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From the Motor Sport Archive
Buenos Aires, January 9th
Although Argentina is mere, thousands of miles away from the recognised European "home" of Formula One Grand Prix circuit racing, it has organised qualifying rounds in the World Championship intermittently ever since 1953, although there was a gap of 12 years between Bruce McLaren's victory in a Cooper-Climax in 1960 and Jackie Stewart's win with a Tyrrell-Cosworth five years ago. Similarly it has a reputation for producing noteworthy drivers, particularly five times World Champion Juan-Manuel Fangio, twice British Grand Prix winner Froilan Gonzales and — more recently — current hero Carlos Reutemann who won several Grands Prix for Bernie Ecclestone's Brabham team and is now Lauda's team-mate in the Ferrari Formula One line-up. The Argentine Grand Prix has always taken place in the Autodromo Municipal de la Ciudad de Buenos Aires, but this spaciously laid out autodromo (built by President Peron in the late 1940s) has a great number of circuit combinations and it is only since 1974 that the 5.968-kilometre "Circuit number 15" has been used for the race. From 1953 to 1960 the 3.912-kilometre "Circuit number 2" was employed and in 1972 and 73 the 3.345-kilometre "Circuit number 9" was utilised for the Argentine Grand Prix. So you can see that a whole complex of tracks run in all directions round the "infield area", so much so that one feels a trifle inhibited even strolling across part of the complex that isn't in use just in case some "rabbit" has got confused and wandered up the wrong turning — and that has happened before now.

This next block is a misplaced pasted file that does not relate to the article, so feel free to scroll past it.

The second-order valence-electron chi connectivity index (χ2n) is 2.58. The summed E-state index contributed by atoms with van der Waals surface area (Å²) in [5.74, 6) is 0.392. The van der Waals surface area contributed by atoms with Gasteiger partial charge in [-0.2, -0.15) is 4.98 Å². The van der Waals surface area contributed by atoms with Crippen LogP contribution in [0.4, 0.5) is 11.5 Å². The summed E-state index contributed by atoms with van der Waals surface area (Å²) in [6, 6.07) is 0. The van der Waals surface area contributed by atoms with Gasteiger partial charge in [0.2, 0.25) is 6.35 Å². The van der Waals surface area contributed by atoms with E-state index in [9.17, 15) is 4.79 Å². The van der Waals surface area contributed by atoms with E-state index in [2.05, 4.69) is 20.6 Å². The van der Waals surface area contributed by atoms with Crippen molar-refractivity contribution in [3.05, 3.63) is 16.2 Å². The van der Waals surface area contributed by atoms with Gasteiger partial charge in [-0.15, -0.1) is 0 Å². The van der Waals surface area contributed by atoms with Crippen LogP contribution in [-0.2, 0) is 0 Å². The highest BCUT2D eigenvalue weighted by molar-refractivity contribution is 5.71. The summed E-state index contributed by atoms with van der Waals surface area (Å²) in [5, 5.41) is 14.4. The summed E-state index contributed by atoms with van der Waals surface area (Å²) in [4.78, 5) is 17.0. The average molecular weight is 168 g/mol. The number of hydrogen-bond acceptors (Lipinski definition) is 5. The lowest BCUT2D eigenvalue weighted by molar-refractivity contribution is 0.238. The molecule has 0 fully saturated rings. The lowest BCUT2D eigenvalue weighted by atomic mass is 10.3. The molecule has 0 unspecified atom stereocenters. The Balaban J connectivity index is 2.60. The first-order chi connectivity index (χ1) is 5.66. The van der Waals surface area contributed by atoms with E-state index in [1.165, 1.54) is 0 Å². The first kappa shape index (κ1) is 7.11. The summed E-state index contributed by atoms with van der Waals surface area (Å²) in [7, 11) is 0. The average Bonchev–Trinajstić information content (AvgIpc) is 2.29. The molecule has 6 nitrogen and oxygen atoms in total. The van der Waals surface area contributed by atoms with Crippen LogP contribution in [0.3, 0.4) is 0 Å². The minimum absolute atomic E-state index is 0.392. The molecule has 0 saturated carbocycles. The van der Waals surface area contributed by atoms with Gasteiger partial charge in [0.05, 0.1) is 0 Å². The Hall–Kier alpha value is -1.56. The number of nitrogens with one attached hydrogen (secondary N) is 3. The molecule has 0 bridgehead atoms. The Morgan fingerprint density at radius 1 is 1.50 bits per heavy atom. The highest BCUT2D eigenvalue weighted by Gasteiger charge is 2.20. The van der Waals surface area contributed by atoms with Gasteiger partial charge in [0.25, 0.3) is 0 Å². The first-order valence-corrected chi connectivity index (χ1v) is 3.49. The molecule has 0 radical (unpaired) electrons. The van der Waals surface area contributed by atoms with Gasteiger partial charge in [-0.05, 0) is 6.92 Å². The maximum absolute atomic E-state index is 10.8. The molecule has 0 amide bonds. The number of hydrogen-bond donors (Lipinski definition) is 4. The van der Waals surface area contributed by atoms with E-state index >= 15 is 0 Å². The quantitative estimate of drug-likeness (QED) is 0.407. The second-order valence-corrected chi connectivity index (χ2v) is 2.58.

Last year's Argentine Grand Prix never took place owing to a mixture of legal wrangling between the organisers and constructors, galloping inflation of the Argentine peso and the fact that President Isabel Peron's regime was crumbling precariously with the result that the military authorities did not want the added complication of a major sporting gathering as they were worried that some demented soul would start throwing bombs about the place. This year the last-mentioned aspect of the race hadn't changed even though the Automovil Club Argentina concluded the agreement with the Formula One Constructors for this year's race to take place. Throughout the winter there was plenty of protracted squabbling between the Constructors, the CSI and an organisation called "World Championship Racing" which was supposed to be representing the bargaining interests of several organisers including the Argentinians. The details have been "hashed and dished" so frequently in so many places that we do not propose to go into them again except to observe that there was so much confusion that it was difficult to see who was doing what, and with which, and to so to speak. Fortunately somebody fired up some racing engines on the Thursday prior to the Argentine Grand Prix and when you've got two Ferrari flat-12s, two Alfa Romeo flat-12s, a Matra V12 and sixteen Cosworth V8s all screaming and burbling away it does tend to drown the bickering!